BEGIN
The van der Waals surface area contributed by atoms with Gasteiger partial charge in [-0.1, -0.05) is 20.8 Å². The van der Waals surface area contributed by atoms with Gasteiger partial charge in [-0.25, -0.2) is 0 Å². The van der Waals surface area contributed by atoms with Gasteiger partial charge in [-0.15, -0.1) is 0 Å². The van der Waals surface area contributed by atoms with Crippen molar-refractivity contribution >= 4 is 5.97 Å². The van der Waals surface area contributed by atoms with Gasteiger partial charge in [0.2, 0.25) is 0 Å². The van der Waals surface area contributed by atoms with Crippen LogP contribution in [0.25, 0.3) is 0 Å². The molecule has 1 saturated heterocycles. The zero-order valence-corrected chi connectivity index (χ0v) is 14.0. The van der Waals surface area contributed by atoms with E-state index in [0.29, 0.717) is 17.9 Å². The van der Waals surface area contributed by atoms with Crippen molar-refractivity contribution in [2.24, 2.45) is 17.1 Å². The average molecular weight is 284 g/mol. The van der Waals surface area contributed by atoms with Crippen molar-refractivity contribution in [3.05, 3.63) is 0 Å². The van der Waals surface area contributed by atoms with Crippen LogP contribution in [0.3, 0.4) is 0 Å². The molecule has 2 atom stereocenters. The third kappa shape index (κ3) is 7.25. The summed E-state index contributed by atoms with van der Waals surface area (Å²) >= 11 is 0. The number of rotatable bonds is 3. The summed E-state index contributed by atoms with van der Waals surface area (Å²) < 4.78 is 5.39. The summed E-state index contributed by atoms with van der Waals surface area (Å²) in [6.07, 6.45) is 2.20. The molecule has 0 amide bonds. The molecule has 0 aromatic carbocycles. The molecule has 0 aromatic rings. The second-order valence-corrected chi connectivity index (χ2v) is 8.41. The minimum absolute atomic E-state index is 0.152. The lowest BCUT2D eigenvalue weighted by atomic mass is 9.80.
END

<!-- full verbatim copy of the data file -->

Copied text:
The van der Waals surface area contributed by atoms with Gasteiger partial charge in [-0.1, -0.05) is 20.8 Å². The van der Waals surface area contributed by atoms with Gasteiger partial charge in [-0.25, -0.2) is 0 Å². The van der Waals surface area contributed by atoms with Gasteiger partial charge in [-0.15, -0.1) is 0 Å². The van der Waals surface area contributed by atoms with Crippen molar-refractivity contribution >= 4 is 5.97 Å². The van der Waals surface area contributed by atoms with Gasteiger partial charge in [0.2, 0.25) is 0 Å². The van der Waals surface area contributed by atoms with Crippen LogP contribution in [0.25, 0.3) is 0 Å². The molecule has 1 saturated heterocycles. The zero-order valence-corrected chi connectivity index (χ0v) is 14.0. The van der Waals surface area contributed by atoms with E-state index in [0.29, 0.717) is 17.9 Å². The van der Waals surface area contributed by atoms with Crippen molar-refractivity contribution in [2.24, 2.45) is 17.1 Å². The average molecular weight is 284 g/mol. The van der Waals surface area contributed by atoms with Crippen molar-refractivity contribution in [3.05, 3.63) is 0 Å². The van der Waals surface area contributed by atoms with Crippen LogP contribution in [0.3, 0.4) is 0 Å². The molecule has 2 atom stereocenters. The third kappa shape index (κ3) is 7.25. The summed E-state index contributed by atoms with van der Waals surface area (Å²) >= 11 is 0. The number of rotatable bonds is 3. The summed E-state index contributed by atoms with van der Waals surface area (Å²) < 4.78 is 5.39. The summed E-state index contributed by atoms with van der Waals surface area (Å²) in [6.07, 6.45) is 2.20. The molecule has 0 amide bonds. The molecule has 0 aromatic carbocycles. The molecule has 0 aromatic rings. The second-order valence-corrected chi connectivity index (χ2v) is 8.41. The minimum absolute atomic E-state index is 0.152. The lowest BCUT2D eigenvalue weighted by atomic mass is 9.80.